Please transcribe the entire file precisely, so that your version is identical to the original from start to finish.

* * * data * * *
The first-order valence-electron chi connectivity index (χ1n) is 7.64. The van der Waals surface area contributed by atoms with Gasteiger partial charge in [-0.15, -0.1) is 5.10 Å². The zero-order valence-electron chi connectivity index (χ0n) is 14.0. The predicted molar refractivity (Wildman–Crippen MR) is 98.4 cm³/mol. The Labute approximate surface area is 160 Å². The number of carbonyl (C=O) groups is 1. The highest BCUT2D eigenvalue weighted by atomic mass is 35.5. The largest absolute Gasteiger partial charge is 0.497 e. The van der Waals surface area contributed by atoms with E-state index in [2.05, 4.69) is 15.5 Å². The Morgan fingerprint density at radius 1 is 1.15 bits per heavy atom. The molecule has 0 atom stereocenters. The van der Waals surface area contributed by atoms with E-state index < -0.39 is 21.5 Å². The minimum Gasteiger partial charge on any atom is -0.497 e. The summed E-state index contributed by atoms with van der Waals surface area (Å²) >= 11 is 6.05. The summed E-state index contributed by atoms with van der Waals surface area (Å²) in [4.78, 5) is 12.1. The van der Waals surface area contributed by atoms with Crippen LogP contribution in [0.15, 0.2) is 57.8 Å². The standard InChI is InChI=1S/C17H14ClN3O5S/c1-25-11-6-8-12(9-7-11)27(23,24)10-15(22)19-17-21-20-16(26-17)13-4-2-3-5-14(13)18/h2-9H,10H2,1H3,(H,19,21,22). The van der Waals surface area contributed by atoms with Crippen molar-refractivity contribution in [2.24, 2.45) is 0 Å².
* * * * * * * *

The first-order valence-electron chi connectivity index (χ1n) is 7.64. The van der Waals surface area contributed by atoms with Gasteiger partial charge in [-0.15, -0.1) is 5.10 Å². The zero-order valence-electron chi connectivity index (χ0n) is 14.0. The predicted molar refractivity (Wildman–Crippen MR) is 98.4 cm³/mol. The Labute approximate surface area is 160 Å². The number of carbonyl (C=O) groups is 1. The highest BCUT2D eigenvalue weighted by atomic mass is 35.5. The largest absolute Gasteiger partial charge is 0.497 e. The van der Waals surface area contributed by atoms with E-state index in [2.05, 4.69) is 15.5 Å². The Morgan fingerprint density at radius 1 is 1.15 bits per heavy atom. The molecule has 0 atom stereocenters. The van der Waals surface area contributed by atoms with E-state index < -0.39 is 21.5 Å². The minimum Gasteiger partial charge on any atom is -0.497 e. The summed E-state index contributed by atoms with van der Waals surface area (Å²) >= 11 is 6.05. The summed E-state index contributed by atoms with van der Waals surface area (Å²) in [4.78, 5) is 12.1. The van der Waals surface area contributed by atoms with Crippen LogP contribution in [0.15, 0.2) is 57.8 Å². The standard InChI is InChI=1S/C17H14ClN3O5S/c1-25-11-6-8-12(9-7-11)27(23,24)10-15(22)19-17-21-20-16(26-17)13-4-2-3-5-14(13)18/h2-9H,10H2,1H3,(H,19,21,22). The van der Waals surface area contributed by atoms with Crippen molar-refractivity contribution in [2.24, 2.45) is 0 Å².